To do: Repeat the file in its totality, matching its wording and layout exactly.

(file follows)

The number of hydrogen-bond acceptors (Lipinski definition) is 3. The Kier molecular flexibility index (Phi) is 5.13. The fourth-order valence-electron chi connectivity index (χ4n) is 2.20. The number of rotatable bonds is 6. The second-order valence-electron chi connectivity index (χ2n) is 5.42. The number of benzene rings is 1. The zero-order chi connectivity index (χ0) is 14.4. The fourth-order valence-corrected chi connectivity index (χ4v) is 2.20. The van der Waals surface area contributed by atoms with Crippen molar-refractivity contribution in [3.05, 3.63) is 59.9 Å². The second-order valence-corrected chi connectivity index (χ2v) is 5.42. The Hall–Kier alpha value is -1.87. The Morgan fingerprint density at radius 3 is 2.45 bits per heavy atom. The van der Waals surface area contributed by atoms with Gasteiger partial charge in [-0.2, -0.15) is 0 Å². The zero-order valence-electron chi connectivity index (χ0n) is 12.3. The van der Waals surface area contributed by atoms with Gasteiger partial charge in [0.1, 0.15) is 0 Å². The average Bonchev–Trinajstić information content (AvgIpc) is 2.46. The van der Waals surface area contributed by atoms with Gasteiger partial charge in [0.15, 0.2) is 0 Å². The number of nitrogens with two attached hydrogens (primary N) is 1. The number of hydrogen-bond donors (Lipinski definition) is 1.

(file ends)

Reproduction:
The number of hydrogen-bond acceptors (Lipinski definition) is 3. The Kier molecular flexibility index (Phi) is 5.13. The fourth-order valence-electron chi connectivity index (χ4n) is 2.20. The number of rotatable bonds is 6. The second-order valence-electron chi connectivity index (χ2n) is 5.42. The number of benzene rings is 1. The zero-order chi connectivity index (χ0) is 14.4. The fourth-order valence-corrected chi connectivity index (χ4v) is 2.20. The van der Waals surface area contributed by atoms with Crippen molar-refractivity contribution in [3.05, 3.63) is 59.9 Å². The second-order valence-corrected chi connectivity index (χ2v) is 5.42. The Hall–Kier alpha value is -1.87. The Morgan fingerprint density at radius 3 is 2.45 bits per heavy atom. The van der Waals surface area contributed by atoms with Gasteiger partial charge in [-0.2, -0.15) is 0 Å². The zero-order valence-electron chi connectivity index (χ0n) is 12.3. The van der Waals surface area contributed by atoms with Gasteiger partial charge in [0.1, 0.15) is 0 Å². The average Bonchev–Trinajstić information content (AvgIpc) is 2.46. The van der Waals surface area contributed by atoms with Gasteiger partial charge in [0.15, 0.2) is 0 Å². The number of nitrogens with two attached hydrogens (primary N) is 1. The number of hydrogen-bond donors (Lipinski definition) is 1.